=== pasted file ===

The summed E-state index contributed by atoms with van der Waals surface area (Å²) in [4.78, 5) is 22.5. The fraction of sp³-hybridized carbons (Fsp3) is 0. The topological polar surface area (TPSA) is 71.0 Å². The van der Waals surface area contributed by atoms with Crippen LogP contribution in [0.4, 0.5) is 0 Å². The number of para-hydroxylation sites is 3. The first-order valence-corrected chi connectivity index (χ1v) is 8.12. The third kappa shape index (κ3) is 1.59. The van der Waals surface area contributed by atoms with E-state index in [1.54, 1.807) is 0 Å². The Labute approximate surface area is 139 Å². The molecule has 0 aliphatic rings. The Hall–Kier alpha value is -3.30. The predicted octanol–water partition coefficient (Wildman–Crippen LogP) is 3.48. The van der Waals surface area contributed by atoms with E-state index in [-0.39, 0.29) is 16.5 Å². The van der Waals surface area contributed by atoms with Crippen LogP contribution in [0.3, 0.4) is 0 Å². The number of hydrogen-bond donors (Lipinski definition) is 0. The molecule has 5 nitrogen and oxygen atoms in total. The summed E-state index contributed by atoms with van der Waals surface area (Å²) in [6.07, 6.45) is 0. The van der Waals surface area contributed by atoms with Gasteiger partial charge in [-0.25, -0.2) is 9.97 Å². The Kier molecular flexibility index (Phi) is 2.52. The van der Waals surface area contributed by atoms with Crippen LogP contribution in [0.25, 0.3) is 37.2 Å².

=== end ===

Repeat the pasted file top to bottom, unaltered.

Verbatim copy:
The summed E-state index contributed by atoms with van der Waals surface area (Å²) in [4.78, 5) is 22.5. The fraction of sp³-hybridized carbons (Fsp3) is 0. The topological polar surface area (TPSA) is 71.0 Å². The van der Waals surface area contributed by atoms with Crippen LogP contribution in [0.4, 0.5) is 0 Å². The number of para-hydroxylation sites is 3. The first-order valence-corrected chi connectivity index (χ1v) is 8.12. The third kappa shape index (κ3) is 1.59. The van der Waals surface area contributed by atoms with E-state index in [1.54, 1.807) is 0 Å². The Labute approximate surface area is 139 Å². The molecule has 0 aliphatic rings. The Hall–Kier alpha value is -3.30. The predicted octanol–water partition coefficient (Wildman–Crippen LogP) is 3.48. The van der Waals surface area contributed by atoms with E-state index in [-0.39, 0.29) is 16.5 Å². The van der Waals surface area contributed by atoms with Crippen LogP contribution in [0.3, 0.4) is 0 Å². The number of hydrogen-bond donors (Lipinski definition) is 0. The molecule has 5 nitrogen and oxygen atoms in total. The summed E-state index contributed by atoms with van der Waals surface area (Å²) in [6.07, 6.45) is 0. The van der Waals surface area contributed by atoms with Gasteiger partial charge in [-0.25, -0.2) is 9.97 Å². The Kier molecular flexibility index (Phi) is 2.52. The van der Waals surface area contributed by atoms with Crippen LogP contribution in [0.25, 0.3) is 37.2 Å².